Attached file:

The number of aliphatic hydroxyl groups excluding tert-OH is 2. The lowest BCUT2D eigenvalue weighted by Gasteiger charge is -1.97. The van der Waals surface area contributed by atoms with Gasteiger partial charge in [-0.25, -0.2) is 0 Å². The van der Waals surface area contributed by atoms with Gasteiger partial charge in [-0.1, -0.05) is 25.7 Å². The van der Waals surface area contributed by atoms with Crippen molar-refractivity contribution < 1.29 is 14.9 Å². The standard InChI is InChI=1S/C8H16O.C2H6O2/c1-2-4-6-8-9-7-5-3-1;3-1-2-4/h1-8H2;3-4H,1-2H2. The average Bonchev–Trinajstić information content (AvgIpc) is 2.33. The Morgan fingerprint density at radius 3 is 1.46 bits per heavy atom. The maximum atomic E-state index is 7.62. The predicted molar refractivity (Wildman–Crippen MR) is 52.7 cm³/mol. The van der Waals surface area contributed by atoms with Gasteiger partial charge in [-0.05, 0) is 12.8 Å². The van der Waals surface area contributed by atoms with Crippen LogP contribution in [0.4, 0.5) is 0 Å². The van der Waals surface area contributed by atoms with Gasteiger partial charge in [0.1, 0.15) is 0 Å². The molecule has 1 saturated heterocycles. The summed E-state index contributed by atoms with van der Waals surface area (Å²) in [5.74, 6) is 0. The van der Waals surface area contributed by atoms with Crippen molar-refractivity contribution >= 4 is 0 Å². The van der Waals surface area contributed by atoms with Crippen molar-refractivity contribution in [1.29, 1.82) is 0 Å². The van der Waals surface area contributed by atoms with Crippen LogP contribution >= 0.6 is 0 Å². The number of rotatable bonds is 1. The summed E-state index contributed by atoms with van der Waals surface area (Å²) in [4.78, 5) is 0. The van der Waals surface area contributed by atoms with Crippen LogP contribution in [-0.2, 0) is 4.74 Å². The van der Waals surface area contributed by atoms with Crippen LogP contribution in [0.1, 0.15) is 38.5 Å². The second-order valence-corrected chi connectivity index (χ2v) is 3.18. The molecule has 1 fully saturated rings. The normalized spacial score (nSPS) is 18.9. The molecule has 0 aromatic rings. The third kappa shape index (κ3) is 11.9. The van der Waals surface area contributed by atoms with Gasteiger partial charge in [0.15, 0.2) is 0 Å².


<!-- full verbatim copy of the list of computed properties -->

The number of aliphatic hydroxyl groups excluding tert-OH is 2. The lowest BCUT2D eigenvalue weighted by Gasteiger charge is -1.97. The van der Waals surface area contributed by atoms with Gasteiger partial charge in [-0.25, -0.2) is 0 Å². The van der Waals surface area contributed by atoms with Gasteiger partial charge in [-0.1, -0.05) is 25.7 Å². The van der Waals surface area contributed by atoms with Crippen molar-refractivity contribution < 1.29 is 14.9 Å². The standard InChI is InChI=1S/C8H16O.C2H6O2/c1-2-4-6-8-9-7-5-3-1;3-1-2-4/h1-8H2;3-4H,1-2H2. The average Bonchev–Trinajstić information content (AvgIpc) is 2.33. The Morgan fingerprint density at radius 3 is 1.46 bits per heavy atom. The maximum atomic E-state index is 7.62. The predicted molar refractivity (Wildman–Crippen MR) is 52.7 cm³/mol. The van der Waals surface area contributed by atoms with Gasteiger partial charge in [-0.05, 0) is 12.8 Å². The van der Waals surface area contributed by atoms with Crippen LogP contribution in [0.4, 0.5) is 0 Å². The van der Waals surface area contributed by atoms with Gasteiger partial charge in [0.1, 0.15) is 0 Å². The molecule has 1 saturated heterocycles. The summed E-state index contributed by atoms with van der Waals surface area (Å²) in [5.74, 6) is 0. The van der Waals surface area contributed by atoms with Crippen molar-refractivity contribution >= 4 is 0 Å². The van der Waals surface area contributed by atoms with Crippen molar-refractivity contribution in [1.29, 1.82) is 0 Å². The van der Waals surface area contributed by atoms with Crippen LogP contribution >= 0.6 is 0 Å². The number of rotatable bonds is 1. The summed E-state index contributed by atoms with van der Waals surface area (Å²) in [4.78, 5) is 0. The van der Waals surface area contributed by atoms with Crippen LogP contribution in [-0.2, 0) is 4.74 Å². The van der Waals surface area contributed by atoms with Crippen LogP contribution in [0.1, 0.15) is 38.5 Å². The second-order valence-corrected chi connectivity index (χ2v) is 3.18. The molecule has 1 fully saturated rings. The normalized spacial score (nSPS) is 18.9. The molecule has 0 aromatic rings. The third kappa shape index (κ3) is 11.9. The van der Waals surface area contributed by atoms with Gasteiger partial charge in [0.15, 0.2) is 0 Å².